• Recreation areas, including golf courses, playgrounds and playing fields
  • Non-crop areas such as roadsides, rights of way, industrial areas, campgrounds, parks, recreational areas, rough turf areas, farmsteads, corrals and around animal housing facilities
  • Ornamentals in landscapes and nurseries
  • Rangeland and permanent pastures (individual mound treatment, only)
  • Greenhouses
  • Most crops, including, but not limited to tree nuts, citrus, stone fruit, tropical tree fruit, soybeans, and vegetables

Note: Dow no longer produces Conserve Professional Ant Killer (per Dow Sept. 15, 2008).

Unfortunately, inconsistent results of individual mound and broadcast treatment (see Engler et al. 2005, Drees and Summerlin 2005) have been reported from field evaluations and other applied research and result demonstration reports posted on the Imported Fire Ant Research and Management Project Web site (search for spinosad), particularly with spring and early summer broadcast applications (Barr 2002).

The use of spinosad as a mound drench treatment formulation could make use of this insecticide ingredient more consistently effective and provide an alternative to the bait formulation, with previous site uses for the bait products allowing the drench to be used in livestock pastures as an alternative to carbaryl (Sevin® agricultural formulations).

Interest in organic and alternative methods of fire ant control persists (Drees and Lennon 1998). Organic Solutions Fire Ant Killer, containing 0.1% pyrethrins plus 1% piperonyl butoxide (PBO) and 85% diatomaceous earth (DE) is not considered organic due to the synthetic ingredient PBO. Numerous studies have assessed alternative ingredients for expensive and erratically available pyrethrins for certifiably organic active ingredient or a natural pyrethrins synergist to replace the PBO component. Spinosad was evaluated in this trial as a replacement ingredient.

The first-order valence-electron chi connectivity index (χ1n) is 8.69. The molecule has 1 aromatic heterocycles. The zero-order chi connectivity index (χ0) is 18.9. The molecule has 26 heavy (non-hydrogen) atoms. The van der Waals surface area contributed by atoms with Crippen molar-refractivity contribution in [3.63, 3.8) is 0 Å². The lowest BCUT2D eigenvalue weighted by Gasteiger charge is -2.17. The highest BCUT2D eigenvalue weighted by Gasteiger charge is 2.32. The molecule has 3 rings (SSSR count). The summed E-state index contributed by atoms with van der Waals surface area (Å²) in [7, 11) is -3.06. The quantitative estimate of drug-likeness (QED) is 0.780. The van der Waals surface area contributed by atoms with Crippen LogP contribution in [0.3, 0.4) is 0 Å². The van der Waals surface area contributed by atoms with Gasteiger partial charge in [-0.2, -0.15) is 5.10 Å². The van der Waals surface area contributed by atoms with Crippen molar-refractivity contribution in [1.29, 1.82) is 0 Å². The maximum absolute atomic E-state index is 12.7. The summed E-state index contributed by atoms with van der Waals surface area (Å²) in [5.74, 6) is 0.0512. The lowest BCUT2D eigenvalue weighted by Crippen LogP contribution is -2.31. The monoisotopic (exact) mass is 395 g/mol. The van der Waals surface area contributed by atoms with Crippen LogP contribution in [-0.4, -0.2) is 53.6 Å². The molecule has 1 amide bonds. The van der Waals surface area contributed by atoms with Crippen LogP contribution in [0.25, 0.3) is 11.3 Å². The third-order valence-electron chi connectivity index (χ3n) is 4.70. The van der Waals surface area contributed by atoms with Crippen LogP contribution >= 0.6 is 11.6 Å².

Trials have been conducted to evaluate the effectiveness of spinosad as a contact insecticide applied as a mound drench compared to the effectiveness as a bait formulation for the control of the red imported fire ant (see Urban IPM Report pages 23-34). Several formulations of spinosad were assessed as a mound drench treatment, including Entrust® Naturalyte Insect Control (80% spinosad, Dow AgroSciences LLC, 9330 Zionsville Rd., Indianapolis, IN 46268), and 0, 2, 5 and 10% concentrations of Entrust® mixed in diatomaceous earth formulated and supplied by Organic Solutions. The bait formulation tested was Green Light with Conserve® (0.015% spinosad) on conventional fire ant bait formulation in which spinosad is dissolved in soybean oil and requires ingestion by the ants. The untreated control treatment included a “water check” receiving water drench only.

Source for Fermentation Products: Drees, B. M., and R. E. Gold. 2003. Development of integrated pest management programs for the red imported fire ant (Hymenoptera: Formicidae). J. Entomol. Sci. 38(2):170-180.